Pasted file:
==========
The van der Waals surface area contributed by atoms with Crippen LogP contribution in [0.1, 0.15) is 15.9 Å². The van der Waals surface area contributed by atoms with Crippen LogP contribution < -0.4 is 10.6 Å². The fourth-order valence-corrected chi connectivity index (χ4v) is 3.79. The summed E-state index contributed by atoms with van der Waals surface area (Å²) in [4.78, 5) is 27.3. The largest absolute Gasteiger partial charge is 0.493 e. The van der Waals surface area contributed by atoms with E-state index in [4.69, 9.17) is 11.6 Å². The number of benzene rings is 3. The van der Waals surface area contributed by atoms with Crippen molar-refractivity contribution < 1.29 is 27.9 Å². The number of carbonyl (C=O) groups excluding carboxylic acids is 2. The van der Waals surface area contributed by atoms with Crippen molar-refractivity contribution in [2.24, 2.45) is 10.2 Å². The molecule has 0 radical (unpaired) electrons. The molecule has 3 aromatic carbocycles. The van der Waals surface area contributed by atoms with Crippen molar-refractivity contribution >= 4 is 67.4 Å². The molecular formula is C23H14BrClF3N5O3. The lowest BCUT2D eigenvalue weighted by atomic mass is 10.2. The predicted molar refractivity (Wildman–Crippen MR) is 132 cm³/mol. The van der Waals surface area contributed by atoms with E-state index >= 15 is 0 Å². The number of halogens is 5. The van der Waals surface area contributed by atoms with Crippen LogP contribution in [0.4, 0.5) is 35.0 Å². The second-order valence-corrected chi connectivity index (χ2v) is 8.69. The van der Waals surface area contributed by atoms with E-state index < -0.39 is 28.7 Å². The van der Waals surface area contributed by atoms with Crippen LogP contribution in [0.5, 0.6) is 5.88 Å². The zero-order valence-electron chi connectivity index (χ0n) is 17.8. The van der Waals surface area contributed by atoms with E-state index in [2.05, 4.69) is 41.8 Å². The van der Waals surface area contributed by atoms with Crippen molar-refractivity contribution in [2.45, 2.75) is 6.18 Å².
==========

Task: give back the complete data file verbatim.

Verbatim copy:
The van der Waals surface area contributed by atoms with Crippen LogP contribution in [0.1, 0.15) is 15.9 Å². The van der Waals surface area contributed by atoms with Crippen LogP contribution < -0.4 is 10.6 Å². The fourth-order valence-corrected chi connectivity index (χ4v) is 3.79. The summed E-state index contributed by atoms with van der Waals surface area (Å²) in [4.78, 5) is 27.3. The largest absolute Gasteiger partial charge is 0.493 e. The van der Waals surface area contributed by atoms with E-state index in [4.69, 9.17) is 11.6 Å². The number of benzene rings is 3. The van der Waals surface area contributed by atoms with Crippen molar-refractivity contribution < 1.29 is 27.9 Å². The number of carbonyl (C=O) groups excluding carboxylic acids is 2. The van der Waals surface area contributed by atoms with Crippen molar-refractivity contribution in [2.24, 2.45) is 10.2 Å². The molecule has 0 radical (unpaired) electrons. The molecule has 3 aromatic carbocycles. The van der Waals surface area contributed by atoms with Crippen molar-refractivity contribution >= 4 is 67.4 Å². The molecular formula is C23H14BrClF3N5O3. The lowest BCUT2D eigenvalue weighted by atomic mass is 10.2. The predicted molar refractivity (Wildman–Crippen MR) is 132 cm³/mol. The van der Waals surface area contributed by atoms with E-state index >= 15 is 0 Å². The number of halogens is 5. The van der Waals surface area contributed by atoms with Crippen LogP contribution in [0.4, 0.5) is 35.0 Å². The second-order valence-corrected chi connectivity index (χ2v) is 8.69. The van der Waals surface area contributed by atoms with E-state index < -0.39 is 28.7 Å². The van der Waals surface area contributed by atoms with Crippen LogP contribution in [0.5, 0.6) is 5.88 Å². The zero-order valence-electron chi connectivity index (χ0n) is 17.8. The van der Waals surface area contributed by atoms with E-state index in [2.05, 4.69) is 41.8 Å². The van der Waals surface area contributed by atoms with Crippen molar-refractivity contribution in [2.45, 2.75) is 6.18 Å².